It was amazing!  I was Stareing at them through my binos and COULD NOT SEE THEM.


hence my desire for the best binos I can afford.

I know this story has no measurable detail for glass comparison, but it is a story to tell what Im looking for and why Im looking for it.
Post Options Post Options   Thanks (0) Thanks(0)     Back to Top Direct Link To This Post Posted: November/17/2011 at 21:15
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I have owned all three bins in question so I can help a bit.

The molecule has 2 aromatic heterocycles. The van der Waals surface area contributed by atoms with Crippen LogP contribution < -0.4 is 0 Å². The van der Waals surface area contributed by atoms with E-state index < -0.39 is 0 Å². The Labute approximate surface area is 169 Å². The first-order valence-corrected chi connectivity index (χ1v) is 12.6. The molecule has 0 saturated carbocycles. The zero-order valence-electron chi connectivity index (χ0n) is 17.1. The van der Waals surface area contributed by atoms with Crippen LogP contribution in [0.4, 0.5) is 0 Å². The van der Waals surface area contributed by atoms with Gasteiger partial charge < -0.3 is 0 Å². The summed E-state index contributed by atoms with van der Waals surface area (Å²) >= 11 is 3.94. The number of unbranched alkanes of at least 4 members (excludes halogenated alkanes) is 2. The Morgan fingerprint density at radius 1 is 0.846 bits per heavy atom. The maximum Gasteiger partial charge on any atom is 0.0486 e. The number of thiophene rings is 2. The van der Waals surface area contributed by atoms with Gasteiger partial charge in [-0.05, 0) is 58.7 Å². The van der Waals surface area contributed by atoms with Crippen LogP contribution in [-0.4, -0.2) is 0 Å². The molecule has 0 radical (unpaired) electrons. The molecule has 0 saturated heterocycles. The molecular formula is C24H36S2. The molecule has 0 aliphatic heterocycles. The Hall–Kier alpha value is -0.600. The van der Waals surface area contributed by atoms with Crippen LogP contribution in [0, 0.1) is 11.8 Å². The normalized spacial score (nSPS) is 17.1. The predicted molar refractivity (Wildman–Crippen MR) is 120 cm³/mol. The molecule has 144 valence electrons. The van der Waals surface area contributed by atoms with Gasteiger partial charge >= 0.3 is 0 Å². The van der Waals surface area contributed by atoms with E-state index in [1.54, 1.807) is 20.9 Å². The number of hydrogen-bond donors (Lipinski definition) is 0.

I agree with all of what the others have posted at this point.
 
The Zeiss are an excellent bin and probably have the highest light transmission figure of the three because of their use of a specific type of roof prism (Abbe-Koenig). Sadly though, and possibly as a consequence of this type of prism, they also have the highest noticeable color fringing (CA) in the image. This robs the image of some detail and contrast.
 
The Zen Rays are an excellent bin overall. Their image quality is only bettered by the likes of the $2000 Zeiss, Leica, Swaro and Nikon and then only outside the sweetspot. My meaning with that statement is that the big four's sweetspot is a larger percentage of the field of view. Inside the sweetspot the Zen Ray's are entirely comparable to the big four especially with the Zen ED3's upgrades.